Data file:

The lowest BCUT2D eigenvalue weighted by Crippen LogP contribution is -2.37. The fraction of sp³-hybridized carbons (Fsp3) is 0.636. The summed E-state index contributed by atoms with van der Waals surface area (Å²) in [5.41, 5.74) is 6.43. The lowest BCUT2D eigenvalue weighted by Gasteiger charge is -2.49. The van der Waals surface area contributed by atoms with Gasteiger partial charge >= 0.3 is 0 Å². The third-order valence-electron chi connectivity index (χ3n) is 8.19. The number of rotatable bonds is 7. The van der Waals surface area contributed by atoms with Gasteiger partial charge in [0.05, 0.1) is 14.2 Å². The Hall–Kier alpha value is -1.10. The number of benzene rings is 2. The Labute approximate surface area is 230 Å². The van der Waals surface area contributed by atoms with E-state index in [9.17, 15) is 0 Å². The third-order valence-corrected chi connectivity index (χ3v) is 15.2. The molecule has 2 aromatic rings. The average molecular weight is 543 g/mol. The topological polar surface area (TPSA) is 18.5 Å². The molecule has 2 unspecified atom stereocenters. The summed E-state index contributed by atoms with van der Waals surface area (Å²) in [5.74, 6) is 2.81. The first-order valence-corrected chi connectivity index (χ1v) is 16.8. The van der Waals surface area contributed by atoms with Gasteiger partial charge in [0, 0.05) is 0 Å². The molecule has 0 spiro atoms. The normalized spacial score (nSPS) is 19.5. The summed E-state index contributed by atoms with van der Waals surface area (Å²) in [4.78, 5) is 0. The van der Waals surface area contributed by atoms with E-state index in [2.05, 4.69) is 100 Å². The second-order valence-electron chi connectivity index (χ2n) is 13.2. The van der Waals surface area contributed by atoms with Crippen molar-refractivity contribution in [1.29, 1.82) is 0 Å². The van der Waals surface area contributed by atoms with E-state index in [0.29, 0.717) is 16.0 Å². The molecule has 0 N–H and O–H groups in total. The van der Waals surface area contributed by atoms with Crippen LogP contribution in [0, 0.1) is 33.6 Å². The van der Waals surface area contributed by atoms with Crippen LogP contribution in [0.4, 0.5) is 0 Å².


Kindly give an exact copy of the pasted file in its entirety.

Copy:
The lowest BCUT2D eigenvalue weighted by Crippen LogP contribution is -2.37. The fraction of sp³-hybridized carbons (Fsp3) is 0.636. The summed E-state index contributed by atoms with van der Waals surface area (Å²) in [5.41, 5.74) is 6.43. The lowest BCUT2D eigenvalue weighted by Gasteiger charge is -2.49. The van der Waals surface area contributed by atoms with Gasteiger partial charge >= 0.3 is 0 Å². The third-order valence-electron chi connectivity index (χ3n) is 8.19. The number of rotatable bonds is 7. The van der Waals surface area contributed by atoms with Gasteiger partial charge in [0.05, 0.1) is 14.2 Å². The Hall–Kier alpha value is -1.10. The number of benzene rings is 2. The Labute approximate surface area is 230 Å². The van der Waals surface area contributed by atoms with E-state index in [9.17, 15) is 0 Å². The third-order valence-corrected chi connectivity index (χ3v) is 15.2. The molecule has 2 aromatic rings. The average molecular weight is 543 g/mol. The topological polar surface area (TPSA) is 18.5 Å². The molecule has 2 unspecified atom stereocenters. The summed E-state index contributed by atoms with van der Waals surface area (Å²) in [5.74, 6) is 2.81. The first-order valence-corrected chi connectivity index (χ1v) is 16.8. The van der Waals surface area contributed by atoms with Gasteiger partial charge in [0, 0.05) is 0 Å². The molecule has 0 spiro atoms. The normalized spacial score (nSPS) is 19.5. The summed E-state index contributed by atoms with van der Waals surface area (Å²) in [4.78, 5) is 0. The van der Waals surface area contributed by atoms with E-state index in [2.05, 4.69) is 100 Å². The second-order valence-electron chi connectivity index (χ2n) is 13.2. The van der Waals surface area contributed by atoms with Crippen molar-refractivity contribution in [1.29, 1.82) is 0 Å². The van der Waals surface area contributed by atoms with E-state index in [0.29, 0.717) is 16.0 Å². The molecule has 0 N–H and O–H groups in total. The van der Waals surface area contributed by atoms with Crippen LogP contribution in [0, 0.1) is 33.6 Å². The van der Waals surface area contributed by atoms with Crippen LogP contribution in [0.4, 0.5) is 0 Å².